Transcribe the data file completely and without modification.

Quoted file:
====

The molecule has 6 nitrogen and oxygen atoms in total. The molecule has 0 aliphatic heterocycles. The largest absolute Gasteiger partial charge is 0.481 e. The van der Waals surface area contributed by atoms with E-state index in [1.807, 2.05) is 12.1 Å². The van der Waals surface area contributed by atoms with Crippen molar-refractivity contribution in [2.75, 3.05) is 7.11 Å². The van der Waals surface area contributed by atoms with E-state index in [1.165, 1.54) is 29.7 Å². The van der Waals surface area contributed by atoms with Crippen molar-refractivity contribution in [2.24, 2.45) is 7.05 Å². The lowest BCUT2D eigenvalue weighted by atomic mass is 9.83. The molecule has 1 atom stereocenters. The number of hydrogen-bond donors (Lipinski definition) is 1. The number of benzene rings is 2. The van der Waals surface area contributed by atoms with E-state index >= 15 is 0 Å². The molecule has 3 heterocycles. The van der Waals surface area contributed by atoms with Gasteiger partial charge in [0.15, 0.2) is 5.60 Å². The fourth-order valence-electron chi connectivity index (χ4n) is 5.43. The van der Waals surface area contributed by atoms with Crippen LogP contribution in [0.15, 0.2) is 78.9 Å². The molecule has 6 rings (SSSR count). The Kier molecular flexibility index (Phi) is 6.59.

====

The molecule has 6 nitrogen and oxygen atoms in total. The molecule has 0 aliphatic heterocycles. The largest absolute Gasteiger partial charge is 0.481 e. The van der Waals surface area contributed by atoms with E-state index in [1.807, 2.05) is 12.1 Å². The van der Waals surface area contributed by atoms with Crippen molar-refractivity contribution in [2.75, 3.05) is 7.11 Å². The van der Waals surface area contributed by atoms with E-state index in [1.165, 1.54) is 29.7 Å². The van der Waals surface area contributed by atoms with Crippen molar-refractivity contribution in [2.24, 2.45) is 7.05 Å². The lowest BCUT2D eigenvalue weighted by atomic mass is 9.83. The molecule has 1 atom stereocenters. The number of hydrogen-bond donors (Lipinski definition) is 1. The number of benzene rings is 2. The van der Waals surface area contributed by atoms with E-state index >= 15 is 0 Å². The molecule has 3 heterocycles. The van der Waals surface area contributed by atoms with Gasteiger partial charge in [0.15, 0.2) is 5.60 Å². The fourth-order valence-electron chi connectivity index (χ4n) is 5.43. The van der Waals surface area contributed by atoms with Crippen LogP contribution in [0.15, 0.2) is 78.9 Å². The molecule has 6 rings (SSSR count). The Kier molecular flexibility index (Phi) is 6.59.